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Products listed by Jamaican Products for sale on its website

Saltfish – Salted Cod Fish

Ever wondered about the history of saltfish in the Caribbean and why Jamaican Products only offers dried salted cod fish from Norway? 


Fishermen on both sides of the Atlantic have been eating cod since the earliest times. Recent archaeological research reveals that:

  • it was an important part of the Native Americans’ diet; and
  • it was probably caught in Scandinavia’s coastal waters ‘from time in memorial’.

Although the drying of food is the world’s oldest known preservation method, the practice of preserving cod is much more recent.  The production of salted cod dates back at least 1000 years, to the time of the Vikings.

Saltfish – Dry Salted Cod Fish

Many countries, especially ones that share a coast with the Atlantic, have some culinary connection with salted cod.  Salted cod is called: saltfish in the Caribbean; baccalà in Italy; bacalao in Spain; morue in France; bacalhau in Portuguese; bakaliaro in Greece; and klippfisk in Scandinavian countries. 

To bring the Caribbean view to this blog, salted codfish will be referred to as saltfish. 

Drying / Storage

Traditionally, saltfish was dried only by the wind and the sun, hanging on wooden scaffolding or lying on clean cliffs or rocks near the seaside.  The Norwegian term klippfisk literally means ‘cliff-fish’. 

It is believed that the salting of cod began in the late eighth or early ninth century, when Viking shipbuilders began constructing the first craft with keels.  These early longships allowed the Vikings to roam further with the challenge of having to feed themselves during these longer journeys.  With no guarantee of catching cod on demand en route, they found preserving and having it in store resulted in a more reliable meal at sea.

Viking Ship

Salt has strong antibacterial properties which allows the fish to be stored for long periods of time, even at warm temperatures.

Salting became economically feasible during the 17th century, when cheap salt from southern Europe became available to the maritime nations of northern Europe.  The method was cheap and the work could be done by the fisherman or his family. The resulting product was easily transported to market, and saltfish became a staple item. 

After 1945 (World War ll), modern fish dryers were installed in many fish plants, replacing the traditional sun drying method.  Dryers have several advantages. They leave the fishermen free to spend more time fishing and less time tending the fish during the curing and drying process. The dryers also ensure a more uniform product and supply, free from the vagaries of the weather to which sun-dried fish is subject.  In addition, the introduction of refrigerators and freezers made it possible to store the saltfish for even longer while maintaining its quality.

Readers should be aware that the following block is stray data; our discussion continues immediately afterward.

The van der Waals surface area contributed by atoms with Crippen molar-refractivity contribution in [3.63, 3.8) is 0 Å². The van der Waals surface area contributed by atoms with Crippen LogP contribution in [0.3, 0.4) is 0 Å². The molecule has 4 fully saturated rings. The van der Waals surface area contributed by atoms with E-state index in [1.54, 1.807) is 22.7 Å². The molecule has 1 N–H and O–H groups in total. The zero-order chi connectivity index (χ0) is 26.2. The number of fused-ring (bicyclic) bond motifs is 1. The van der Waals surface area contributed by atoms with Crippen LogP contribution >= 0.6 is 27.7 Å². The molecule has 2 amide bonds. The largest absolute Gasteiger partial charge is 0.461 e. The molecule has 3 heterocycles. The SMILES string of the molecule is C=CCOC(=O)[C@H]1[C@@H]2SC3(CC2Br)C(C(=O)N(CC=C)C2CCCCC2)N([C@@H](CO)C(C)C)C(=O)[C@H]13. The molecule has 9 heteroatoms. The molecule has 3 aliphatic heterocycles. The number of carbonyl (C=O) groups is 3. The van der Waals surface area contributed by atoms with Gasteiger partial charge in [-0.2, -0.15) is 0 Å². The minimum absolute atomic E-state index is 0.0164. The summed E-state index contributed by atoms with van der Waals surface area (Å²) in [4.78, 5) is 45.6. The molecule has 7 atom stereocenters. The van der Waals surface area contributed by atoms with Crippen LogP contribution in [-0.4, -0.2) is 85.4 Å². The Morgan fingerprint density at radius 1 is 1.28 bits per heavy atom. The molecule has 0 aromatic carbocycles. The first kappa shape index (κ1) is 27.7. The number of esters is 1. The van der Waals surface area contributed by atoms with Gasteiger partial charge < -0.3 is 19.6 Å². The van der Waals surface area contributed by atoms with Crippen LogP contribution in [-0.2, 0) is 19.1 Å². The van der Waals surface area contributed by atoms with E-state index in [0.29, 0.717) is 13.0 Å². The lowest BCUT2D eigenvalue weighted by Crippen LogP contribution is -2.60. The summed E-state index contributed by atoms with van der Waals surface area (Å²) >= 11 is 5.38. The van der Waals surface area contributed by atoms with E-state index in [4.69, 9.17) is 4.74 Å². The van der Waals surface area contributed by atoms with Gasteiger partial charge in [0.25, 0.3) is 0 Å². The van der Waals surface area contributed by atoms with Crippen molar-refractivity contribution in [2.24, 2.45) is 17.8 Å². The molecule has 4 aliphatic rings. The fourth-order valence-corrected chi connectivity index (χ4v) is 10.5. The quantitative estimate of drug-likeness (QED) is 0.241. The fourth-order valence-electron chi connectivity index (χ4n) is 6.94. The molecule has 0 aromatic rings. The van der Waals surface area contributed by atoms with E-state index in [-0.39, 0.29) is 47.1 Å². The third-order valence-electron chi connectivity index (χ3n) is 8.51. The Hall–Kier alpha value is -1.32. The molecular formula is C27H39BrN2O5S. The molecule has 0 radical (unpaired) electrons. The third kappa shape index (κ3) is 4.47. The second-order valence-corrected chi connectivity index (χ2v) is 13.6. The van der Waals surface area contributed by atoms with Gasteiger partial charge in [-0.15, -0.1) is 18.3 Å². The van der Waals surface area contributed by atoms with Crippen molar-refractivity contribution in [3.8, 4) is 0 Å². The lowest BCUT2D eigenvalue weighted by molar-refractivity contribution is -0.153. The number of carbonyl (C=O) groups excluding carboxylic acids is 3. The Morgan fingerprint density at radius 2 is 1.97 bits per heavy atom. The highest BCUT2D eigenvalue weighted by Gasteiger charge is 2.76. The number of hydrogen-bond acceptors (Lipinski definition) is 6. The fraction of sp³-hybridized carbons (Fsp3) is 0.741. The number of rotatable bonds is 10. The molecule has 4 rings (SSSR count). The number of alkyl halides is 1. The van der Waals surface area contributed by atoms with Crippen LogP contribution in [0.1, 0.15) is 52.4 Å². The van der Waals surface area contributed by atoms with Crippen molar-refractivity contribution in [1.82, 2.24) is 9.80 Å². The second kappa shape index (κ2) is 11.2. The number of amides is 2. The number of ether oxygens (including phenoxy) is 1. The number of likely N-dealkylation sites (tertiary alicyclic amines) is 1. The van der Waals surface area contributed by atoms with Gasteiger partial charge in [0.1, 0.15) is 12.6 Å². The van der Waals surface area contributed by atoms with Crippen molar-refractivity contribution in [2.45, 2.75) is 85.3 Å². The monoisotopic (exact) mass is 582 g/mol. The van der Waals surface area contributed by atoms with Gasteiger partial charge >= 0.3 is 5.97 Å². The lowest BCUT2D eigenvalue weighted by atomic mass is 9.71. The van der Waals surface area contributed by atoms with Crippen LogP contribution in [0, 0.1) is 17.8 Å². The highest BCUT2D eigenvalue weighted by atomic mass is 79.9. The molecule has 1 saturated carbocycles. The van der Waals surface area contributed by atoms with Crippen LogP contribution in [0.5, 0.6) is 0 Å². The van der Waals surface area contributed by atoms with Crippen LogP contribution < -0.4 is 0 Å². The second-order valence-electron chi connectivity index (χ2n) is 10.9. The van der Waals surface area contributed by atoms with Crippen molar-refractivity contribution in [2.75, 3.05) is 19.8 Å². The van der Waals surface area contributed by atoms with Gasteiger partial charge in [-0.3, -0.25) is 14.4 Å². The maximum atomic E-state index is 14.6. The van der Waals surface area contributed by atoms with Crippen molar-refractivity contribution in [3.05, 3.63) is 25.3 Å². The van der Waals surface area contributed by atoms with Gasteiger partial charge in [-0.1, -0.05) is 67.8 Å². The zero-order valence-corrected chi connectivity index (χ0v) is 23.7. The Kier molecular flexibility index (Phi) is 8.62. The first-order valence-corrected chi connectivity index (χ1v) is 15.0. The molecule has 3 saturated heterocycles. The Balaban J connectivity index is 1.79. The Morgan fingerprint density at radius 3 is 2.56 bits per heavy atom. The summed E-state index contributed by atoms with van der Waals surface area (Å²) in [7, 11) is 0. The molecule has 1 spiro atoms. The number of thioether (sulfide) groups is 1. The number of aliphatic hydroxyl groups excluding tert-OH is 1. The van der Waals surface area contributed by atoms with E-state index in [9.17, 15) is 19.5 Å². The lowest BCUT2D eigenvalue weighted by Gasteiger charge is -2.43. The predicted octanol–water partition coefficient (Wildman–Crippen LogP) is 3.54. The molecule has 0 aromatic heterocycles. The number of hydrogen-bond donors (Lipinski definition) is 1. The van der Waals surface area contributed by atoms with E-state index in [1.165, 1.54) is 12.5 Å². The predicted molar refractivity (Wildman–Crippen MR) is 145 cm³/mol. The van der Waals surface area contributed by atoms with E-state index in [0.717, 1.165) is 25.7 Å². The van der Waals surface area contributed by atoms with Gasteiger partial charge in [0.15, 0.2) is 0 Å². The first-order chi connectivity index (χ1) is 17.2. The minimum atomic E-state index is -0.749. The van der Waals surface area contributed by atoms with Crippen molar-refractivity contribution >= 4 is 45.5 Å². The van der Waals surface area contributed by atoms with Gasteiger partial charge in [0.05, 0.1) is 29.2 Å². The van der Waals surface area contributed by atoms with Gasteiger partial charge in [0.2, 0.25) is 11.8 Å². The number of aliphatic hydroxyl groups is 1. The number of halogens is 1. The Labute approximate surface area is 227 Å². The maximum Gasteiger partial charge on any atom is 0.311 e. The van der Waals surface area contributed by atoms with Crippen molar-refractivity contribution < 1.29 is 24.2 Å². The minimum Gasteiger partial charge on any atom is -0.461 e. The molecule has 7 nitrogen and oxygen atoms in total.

Other white fish such as pollock, hake, cusk, and haddock are offered salted and dried at a lower cost than saltfish (salted cod fish). Demand for these cheaper dried fish is now quite strong. 


Sugar transformed saltfish from a valuable commodity into an economic sensation.

Jamaica Sugar Plantation

By the late 17th century, much of the Caribbean agriculture was converted to sugar cane production.  Growing sugar cane on large plantations was labour-intensive. To keep costs down, plantation owners relied increasingly on slaves, brought over mainly from Africa.  Providing food for large number of slaves required large areas of land for planting crops and/or the rearing of animals.  Of course, plantation owners were unwilling to make such an investment.  Instead, their solution was to give the slaves saltfish.

Although saltfish was relatively easy to produce, the salting and drying process could go wrong in any one of a number of ways.  Europeans had become rather particular about the quality of their saltfish, so defective produce had previously been thrown away.  Needless to say, the plantation owners were not so picky.  Concerned only to feed their slaves cheaply, they would take whatever the New Englanders could supply, provided the price was right. This meant that the New Englanders could turn waste into profit, and a profitable new trade was born.  Before long, producers abandoned European markets to concentrate on making low-grade saltfish for the Caribbean. 

Triangular Trade Route

Soon saltfish became part of the triangular slave trade.  By the 1640s, New England ships would cross the Atlantic with saltfish and other products, buy slaves in the Cape Verde islands or West Africa, feed the slaves saltfish on journey to Caribbean, sell the slaves and saltfish in the Caribbean, then take cargo-loads of sugar, salt, spices and fibres back to New England.  By the early 18th century, saltfish was so central to the economy of New England that Boston Town Hall even had a golden cod hanging from its ceiling.